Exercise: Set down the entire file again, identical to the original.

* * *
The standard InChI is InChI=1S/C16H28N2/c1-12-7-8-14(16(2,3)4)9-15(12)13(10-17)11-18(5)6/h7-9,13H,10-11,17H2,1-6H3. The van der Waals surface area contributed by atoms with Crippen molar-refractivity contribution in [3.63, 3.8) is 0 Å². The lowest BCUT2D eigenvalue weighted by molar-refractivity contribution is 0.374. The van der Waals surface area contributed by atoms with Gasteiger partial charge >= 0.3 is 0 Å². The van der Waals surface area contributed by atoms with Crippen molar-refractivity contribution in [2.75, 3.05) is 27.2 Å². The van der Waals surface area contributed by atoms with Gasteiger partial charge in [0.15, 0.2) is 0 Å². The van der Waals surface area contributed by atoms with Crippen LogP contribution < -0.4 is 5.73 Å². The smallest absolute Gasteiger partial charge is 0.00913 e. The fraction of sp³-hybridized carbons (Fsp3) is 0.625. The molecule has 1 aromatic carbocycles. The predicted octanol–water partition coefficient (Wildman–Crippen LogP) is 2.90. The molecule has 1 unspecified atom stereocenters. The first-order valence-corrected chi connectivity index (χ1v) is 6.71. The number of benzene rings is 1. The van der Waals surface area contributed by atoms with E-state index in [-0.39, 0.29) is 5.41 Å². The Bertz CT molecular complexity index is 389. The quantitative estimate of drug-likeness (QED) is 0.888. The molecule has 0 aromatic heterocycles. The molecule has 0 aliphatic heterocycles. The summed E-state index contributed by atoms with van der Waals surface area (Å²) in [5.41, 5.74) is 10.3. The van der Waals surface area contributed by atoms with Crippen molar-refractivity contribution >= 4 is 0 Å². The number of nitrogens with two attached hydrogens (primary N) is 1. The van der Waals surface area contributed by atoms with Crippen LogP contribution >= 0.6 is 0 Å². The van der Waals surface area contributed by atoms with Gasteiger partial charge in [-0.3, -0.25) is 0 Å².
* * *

The standard InChI is InChI=1S/C16H28N2/c1-12-7-8-14(16(2,3)4)9-15(12)13(10-17)11-18(5)6/h7-9,13H,10-11,17H2,1-6H3. The van der Waals surface area contributed by atoms with Crippen molar-refractivity contribution in [3.63, 3.8) is 0 Å². The lowest BCUT2D eigenvalue weighted by molar-refractivity contribution is 0.374. The van der Waals surface area contributed by atoms with Gasteiger partial charge >= 0.3 is 0 Å². The van der Waals surface area contributed by atoms with Crippen molar-refractivity contribution in [2.75, 3.05) is 27.2 Å². The van der Waals surface area contributed by atoms with Gasteiger partial charge in [0.15, 0.2) is 0 Å². The van der Waals surface area contributed by atoms with Crippen LogP contribution < -0.4 is 5.73 Å². The smallest absolute Gasteiger partial charge is 0.00913 e. The fraction of sp³-hybridized carbons (Fsp3) is 0.625. The molecule has 1 aromatic carbocycles. The predicted octanol–water partition coefficient (Wildman–Crippen LogP) is 2.90. The molecule has 1 unspecified atom stereocenters. The first-order valence-corrected chi connectivity index (χ1v) is 6.71. The number of benzene rings is 1. The van der Waals surface area contributed by atoms with E-state index in [-0.39, 0.29) is 5.41 Å². The Bertz CT molecular complexity index is 389. The quantitative estimate of drug-likeness (QED) is 0.888. The molecule has 0 aromatic heterocycles. The molecule has 0 aliphatic heterocycles. The summed E-state index contributed by atoms with van der Waals surface area (Å²) in [5.41, 5.74) is 10.3. The van der Waals surface area contributed by atoms with Crippen molar-refractivity contribution >= 4 is 0 Å². The number of nitrogens with two attached hydrogens (primary N) is 1. The van der Waals surface area contributed by atoms with Crippen LogP contribution >= 0.6 is 0 Å². The van der Waals surface area contributed by atoms with Gasteiger partial charge in [-0.3, -0.25) is 0 Å².